A River Running Through A Valley

The Legend of Bhutan’s Yeti


Destination 5 minute read

It might be known as the Land of the Thunder Dragon, but Bhutan’s mythical associations don’t stop there. Bhutan’s fiercest guardian protector is neither the flying tiger of its Buddhist foundations, nor the dragon rumoured to cause the lightning storms that light up its valleys; it’s the yeti.

A Forest Of Trees

The yeti is a hairy, ape-like creature, said to live in the remote forests of the Himalayas. Its presence is strong in Nepalese and Tibetan mythology, but nowhere is its existence so fiercely believed as in Bhutan. In the country’s east, there’s even a 750km² conservation area — the Sakteng Wildlife Sanctuary — dedicated to protection of the yetis. Since the early twentieth century, generations of explorers and scientists have tried to capture a yeti or prove their existence, without much in the way of results. Sometimes, a few strands of hair have been found and sent for analysis, but DNA sequencing has proved inconclusive.

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A country that is home to so many near-mythical creatures

The problem is that the yeti or migoi — as it’s known locally — is an elusive being. While every Bhutanese person will have heard community folklore, or tales passed down through families, it’s rare to find a yeti for yourself. But the Bhutanese don’t mind; their Buddhist religion is full of unseen forces that maintain harmony. And after all in a country that is home to so many near-mythical creatures — from takin to snow leopards and red pandas — why should a yeti be any harder to believe in?

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The yeti’s role in Bhutanese culture is perhaps best represented by a local legend, about a shepherdess whose hunt for a lost lamb leads to an unlikely friendship:

There once was a young shepherdess called Pemma, who lived high in the snow-capped peaks of Bhutan. She spent her days traversing the alpine meadows in search of fresh grass, her loyal flock of sheep trailing after her. But one day, soon after lambing season, one of the newborns disappeared from her herd. Pemma was determined to find the lost lamb. She struck out into the mountains, venturing further than she ever had before. On and on she walked, listening for the faintest bleat. But there was no sign of the lamb. The day wore into evening and the temperature cooled. Pemma began to search for shelter, eventually drawing up in front of a cave, its entrance shrouded in mist. She’d heard stories of these caves. They were home to monstrous creatures, towering yetis with fur the colour of midnight and eyes that glowed like embers. But with night setting in, there was no other choice.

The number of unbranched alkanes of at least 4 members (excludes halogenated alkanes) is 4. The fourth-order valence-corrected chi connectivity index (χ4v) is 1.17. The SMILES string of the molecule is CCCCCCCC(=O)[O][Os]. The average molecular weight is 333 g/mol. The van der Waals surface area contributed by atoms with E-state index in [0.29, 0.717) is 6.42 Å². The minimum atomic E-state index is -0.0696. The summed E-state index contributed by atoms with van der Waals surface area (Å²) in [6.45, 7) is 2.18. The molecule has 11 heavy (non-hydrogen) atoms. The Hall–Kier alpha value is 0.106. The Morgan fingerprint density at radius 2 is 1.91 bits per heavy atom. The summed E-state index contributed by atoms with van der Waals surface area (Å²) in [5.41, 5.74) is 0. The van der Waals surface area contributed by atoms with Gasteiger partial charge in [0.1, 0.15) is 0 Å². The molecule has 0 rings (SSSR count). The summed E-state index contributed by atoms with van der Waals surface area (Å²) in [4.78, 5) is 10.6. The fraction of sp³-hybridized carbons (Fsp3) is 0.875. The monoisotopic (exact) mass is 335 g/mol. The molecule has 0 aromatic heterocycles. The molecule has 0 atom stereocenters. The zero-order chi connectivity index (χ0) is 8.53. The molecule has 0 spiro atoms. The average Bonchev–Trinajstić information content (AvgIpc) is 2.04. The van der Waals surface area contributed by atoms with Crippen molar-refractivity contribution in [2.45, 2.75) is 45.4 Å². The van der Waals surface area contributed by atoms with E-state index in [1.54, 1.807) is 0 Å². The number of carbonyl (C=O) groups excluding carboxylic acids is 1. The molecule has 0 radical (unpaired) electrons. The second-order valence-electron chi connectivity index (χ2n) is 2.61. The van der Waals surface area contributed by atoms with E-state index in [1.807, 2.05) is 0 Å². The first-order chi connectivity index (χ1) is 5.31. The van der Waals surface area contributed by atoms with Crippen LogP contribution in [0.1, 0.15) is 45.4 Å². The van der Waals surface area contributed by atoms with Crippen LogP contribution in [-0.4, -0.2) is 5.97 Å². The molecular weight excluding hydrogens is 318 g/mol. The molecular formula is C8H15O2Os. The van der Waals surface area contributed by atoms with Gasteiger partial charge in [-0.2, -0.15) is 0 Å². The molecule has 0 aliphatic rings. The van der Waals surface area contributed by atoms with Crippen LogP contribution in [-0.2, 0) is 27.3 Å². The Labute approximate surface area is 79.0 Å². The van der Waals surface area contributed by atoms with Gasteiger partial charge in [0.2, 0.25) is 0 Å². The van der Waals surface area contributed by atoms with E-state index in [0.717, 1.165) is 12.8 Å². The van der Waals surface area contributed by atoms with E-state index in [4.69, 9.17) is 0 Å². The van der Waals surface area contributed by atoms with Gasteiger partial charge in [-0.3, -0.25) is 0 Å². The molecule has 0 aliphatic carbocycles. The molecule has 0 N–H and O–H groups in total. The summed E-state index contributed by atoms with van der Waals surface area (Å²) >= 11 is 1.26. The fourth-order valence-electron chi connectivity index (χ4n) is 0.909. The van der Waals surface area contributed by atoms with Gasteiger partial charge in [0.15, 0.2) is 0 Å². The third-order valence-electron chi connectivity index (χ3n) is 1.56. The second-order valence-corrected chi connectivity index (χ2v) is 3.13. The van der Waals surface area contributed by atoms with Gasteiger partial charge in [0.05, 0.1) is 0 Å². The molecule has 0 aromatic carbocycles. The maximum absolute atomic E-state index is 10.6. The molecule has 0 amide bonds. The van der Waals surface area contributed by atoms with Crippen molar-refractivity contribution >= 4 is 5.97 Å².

This might be a yeti — the midnight fur and glowing eyes confirmed as much — but its eyes were intelligent, its features gentle.

Masking a shiver, Pemma set her shoulders and stepped inside. First one foot, then another. It took a second for her eyes to adjust to the low light, only for the breath to seize in her lungs. Just a few paces in front of Pemma was a monster, a hulking beast so tall it had to hunch over in the cave’s small confines. Though the beast had its back to her, Pemma couldn’t run, couldn’t even scream; she was paralysed with fear. And then the beast began to turn. Falling to her knees, Pemma waited for the face of evil to turn on her. But the beast’s face wasn’t monstrous, as the legends had described. This might be a yeti — the midnight fur and glowing eyes confirmed as much — but its eyes were intelligent, its features gentle. Pemma’s heart calmed and a sense of wonder washed over her. Sensing no threat, the yeti observed her with quiet curiosity. Pemma gathered her courage, and explained about her lost lamb. The yeti listened patiently.

Touched by her plight and her bravery for venturing so far alone, the yeti decided to help. Motioning at Pemma to follow, the yeti began to climb the icy mountain paths, guiding Pemma across deep ravines and over treacherous drops. Finally, just as Pemma was starting to tire, the clouds parted and the moonlight illuminated a meadow ahead. There, cocooned in the tall grass, was the lost lamb. Shedding tears of relief and gratitude, Pemma scooped the lamb into her arms. She turned to thank the yeti, but it was already fading back into the shadows. Pemma knew then that the stories were wrong: the yeti wasn't a monster, but a protector, a guardian of the mountains who watched over their fragile ecosystem.

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After Pemma’s return, news of her encounter with the yeti spread like wildfire throughout the mountain villages. Fear turned to respect as people realised that yetis weren't creatures to be hunted, but protectors to be revered. Pemma, forever grateful for yeti’s kindness, left offerings of milk and honey at the mouth of the cave every year. The legend of the yeti transformed from one of fear to a heartwarming tale of an unlikely friendship, reminding everyone of the importance of compassion and understanding, however mysterious a creature might seem.

For more folk tales, mythological stories and in-depth conversations on Bhutanese spiritual beliefs, speak to our knowledgable guides while discovering Bhutan at COMO Uma Paro or COMO Uma Punakha.